The first two sets of hydraulics, three point linkage (TPL), transmission and power shuttle can be accessed via buttons on the joystick, so for most work the drivers hand doesn’t have to come of the PowerComS joystick.

The third and fourth hydraulic remotes are assigned to a second joystick on the armrest. Yellow levers on the armrest select either 540, 540E, 1,000 or 1,000E power take-off (PTO) speed while electronic buttons engage and disengage the PTO.

The 6160 C has all the features we have come to expect in the top end tractors like hydraulic oil flow rate and timers, linkage drop speeds and safety shut offs on the PTO when lifting implements.

The cabin has a very luxurious feel and I can imagine spending long days behind the wheel enjoying the comfort of the fully adjustable air suspension seat while listening to my favourite music.

The vents linked to the air-conditioner and heating unit have been arranged so they regulate the climate of the cabin without blowing directly onto the operator.

Visibility is again exceptional and even though it’s a six-pillar cab it’s as good as you get. A sunroof with slide back sun visor is great for front end loader work. There are two inside cabin mounted rear-view mirrors to help aid vision out the back.

There is nowhere in the cab to mount extra monitors and because Deutz doesn’t manufacture one Jamie was forced to design, manufacture and install one himself.


Deutz -Fahr 6160C -hydraulics

To test the tractor’s hydraulic capabilities, George says we can hitch up the Westhill land plane and do a bit of track grading. What he doesn’t tell us is that it’s parked in his 6×3 shed.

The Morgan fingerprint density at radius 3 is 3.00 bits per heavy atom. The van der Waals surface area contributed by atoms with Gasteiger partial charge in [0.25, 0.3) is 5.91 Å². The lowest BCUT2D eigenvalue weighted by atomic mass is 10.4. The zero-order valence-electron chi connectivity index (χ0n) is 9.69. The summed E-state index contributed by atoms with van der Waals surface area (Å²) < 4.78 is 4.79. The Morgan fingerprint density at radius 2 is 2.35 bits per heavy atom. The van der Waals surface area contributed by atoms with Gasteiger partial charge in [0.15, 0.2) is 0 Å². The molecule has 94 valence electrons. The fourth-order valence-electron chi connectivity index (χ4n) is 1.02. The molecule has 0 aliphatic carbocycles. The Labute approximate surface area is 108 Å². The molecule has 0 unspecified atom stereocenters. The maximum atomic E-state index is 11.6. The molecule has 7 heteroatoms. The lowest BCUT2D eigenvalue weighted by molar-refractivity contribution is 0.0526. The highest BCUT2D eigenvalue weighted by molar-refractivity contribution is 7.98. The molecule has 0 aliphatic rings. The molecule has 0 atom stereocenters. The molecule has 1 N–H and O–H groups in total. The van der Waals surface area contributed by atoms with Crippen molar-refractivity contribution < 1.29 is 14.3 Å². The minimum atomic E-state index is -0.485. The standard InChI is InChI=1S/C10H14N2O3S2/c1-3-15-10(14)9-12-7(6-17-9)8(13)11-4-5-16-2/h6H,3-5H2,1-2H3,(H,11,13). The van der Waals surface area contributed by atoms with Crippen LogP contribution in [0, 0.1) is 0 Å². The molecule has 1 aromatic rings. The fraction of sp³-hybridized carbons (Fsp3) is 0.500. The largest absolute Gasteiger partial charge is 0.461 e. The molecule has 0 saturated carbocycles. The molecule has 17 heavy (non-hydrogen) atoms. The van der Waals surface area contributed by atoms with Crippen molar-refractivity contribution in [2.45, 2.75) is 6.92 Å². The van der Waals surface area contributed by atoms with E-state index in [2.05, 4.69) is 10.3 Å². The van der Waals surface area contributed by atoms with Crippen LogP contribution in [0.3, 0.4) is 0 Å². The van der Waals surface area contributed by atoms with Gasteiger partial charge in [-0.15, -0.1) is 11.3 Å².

Now this wouldn’t be a big deal if we could tow the land plane straight out the end of the shed but the 2.5m x 5m long grader has to be taken out a 3m-wide opening on the side of the shed.

At first look it seems to be an impossible task to accomplish but George assures me that with a bit of skill and patience it can be done.

We hook up four sets of hydraulic hoses then by lifting and twisting the blade while slowly creeping forward and operating the hydraulic rear steer wheels it slowly snaked its way out of the shed.

The fact we can operate two sets of hydraulic remotes from buttons on the joystick certainly makes the task easier.

From the joystick we can also operate the linkage, change the tractor’s direction of travel and change gears as well. Every button on the joystick also carries Deutz’s trademark colour coding for easy identification.

The load sensing hydraulic pump system provides 120 litres per minute of oil flow to the four sets of electro-hydraulic remotes which should be ample for a tractor this size. The hydraulic steering is serviced by a second pump delivering 42l/m.


George has a keen eye for what works and what doesn’t and if he says his tractor is worth every bit of its $159,900 price tag then you better believe him.

He says it’s well balanced and with a great tyre package gets great traction. Attention to detail is reflected in an exceptional LED light package and little things like a fuse box that’s easy to access.

He adds he has a tendency to get bogged in his ute so he wanted a tractor Dawn could jump in and come to his rescue.

“Jamie loves all the high-tech stuff that it is capable of but I like it because Dawn and I can operate it as well,” he says.

In fact there isn’t much to criticise about the 6160 C Shift, which represents the latest in Deutz’s line-up.

It’s a great looking tractor and apart from the paintwork bears little resemblance to the boxy shaped earlier models or the ones that followed with over exaggerated sloping bonnets.


  • Proven ZF transmission and Deutz engine
  • Excellent visibility
  • Double glazed front windows
  • Electronic gear selection              
  • PowerComS joystick
  • 100 per cent biodiesel
  • Improved light package
  • Cabin comfort


  • Mirrors block doors
  • No fuse identification under cover


Make/model: Deutz-Fahr 6160 C Shift


Cylinders: 6

Emissions level: Tier 4i

Capacity: 6,057cm3

Horsepower-rated: 156 (116kW)

Horsepower-max: 166 (124kW)


Make: ZF

Model: T7200 C Shift

Type: Semi-automatic

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Photography: Andrew Britten